Charged Grain Boundaries in Ionic Ceramics
Prof. R. E. García
Purdue University, USA
Time & Place
Mon, 11 Jun 2018 16:00:00 NZST in 120, College of Engineering Meeting Room, Engineering CORE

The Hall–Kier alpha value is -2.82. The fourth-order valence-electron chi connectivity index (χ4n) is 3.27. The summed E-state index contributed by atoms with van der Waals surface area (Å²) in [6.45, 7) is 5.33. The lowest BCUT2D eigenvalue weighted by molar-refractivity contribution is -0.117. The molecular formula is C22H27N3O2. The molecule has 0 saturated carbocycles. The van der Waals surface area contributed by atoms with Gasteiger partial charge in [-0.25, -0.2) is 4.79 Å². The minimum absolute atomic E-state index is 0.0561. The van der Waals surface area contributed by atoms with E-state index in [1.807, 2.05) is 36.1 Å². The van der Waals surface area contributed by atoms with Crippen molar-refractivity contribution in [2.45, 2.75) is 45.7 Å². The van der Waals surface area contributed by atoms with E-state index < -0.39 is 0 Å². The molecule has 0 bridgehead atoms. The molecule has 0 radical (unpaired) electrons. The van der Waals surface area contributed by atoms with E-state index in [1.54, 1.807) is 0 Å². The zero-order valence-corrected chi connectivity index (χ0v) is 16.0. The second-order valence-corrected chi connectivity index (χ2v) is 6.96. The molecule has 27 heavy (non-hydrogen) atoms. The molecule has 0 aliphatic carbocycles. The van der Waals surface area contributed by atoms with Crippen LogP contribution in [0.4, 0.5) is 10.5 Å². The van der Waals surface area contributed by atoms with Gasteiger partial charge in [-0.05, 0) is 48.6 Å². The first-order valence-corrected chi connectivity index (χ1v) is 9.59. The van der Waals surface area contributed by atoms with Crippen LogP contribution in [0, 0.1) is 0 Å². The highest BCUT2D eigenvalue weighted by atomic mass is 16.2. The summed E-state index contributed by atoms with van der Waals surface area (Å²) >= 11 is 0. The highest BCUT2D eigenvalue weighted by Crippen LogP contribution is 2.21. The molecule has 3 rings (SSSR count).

Experimental studies aimed to understand the bottlenecks that control the properties in ionic ceramics for energy applications indicate that grain boundaries impact (positively or negatively) the macroscopic charge conductivity for applications such as solid oxide fuel cells, rechargeable lithium-ion batteries, and super capacitors. Scientific arguments to explain the ambiguous behavior in grain boundaries span a wide range of explanations that include the description of phenomena such as interfacial structural disorder, electrostatic phenomena, segregation of impurities and dopants, and even the appearance of glassy pockets. A thermodynamically consistent variational theory is proposed to naturally include the effects of non-diluted segregation, dipolar and self-induced electric field effects, as well as long range, chemically induced (chemo-mechanical) elastic energy density contributions to the total free energy of the system. The developed model provides a rational basis to understand the stability of charge point defect distributions away from the interface and its effect on the charge transport properties of the corresponding polycrystalline chemistries. The theory is demonstrated on GDC, YSZ, and STO and validated against experimentally measured properties.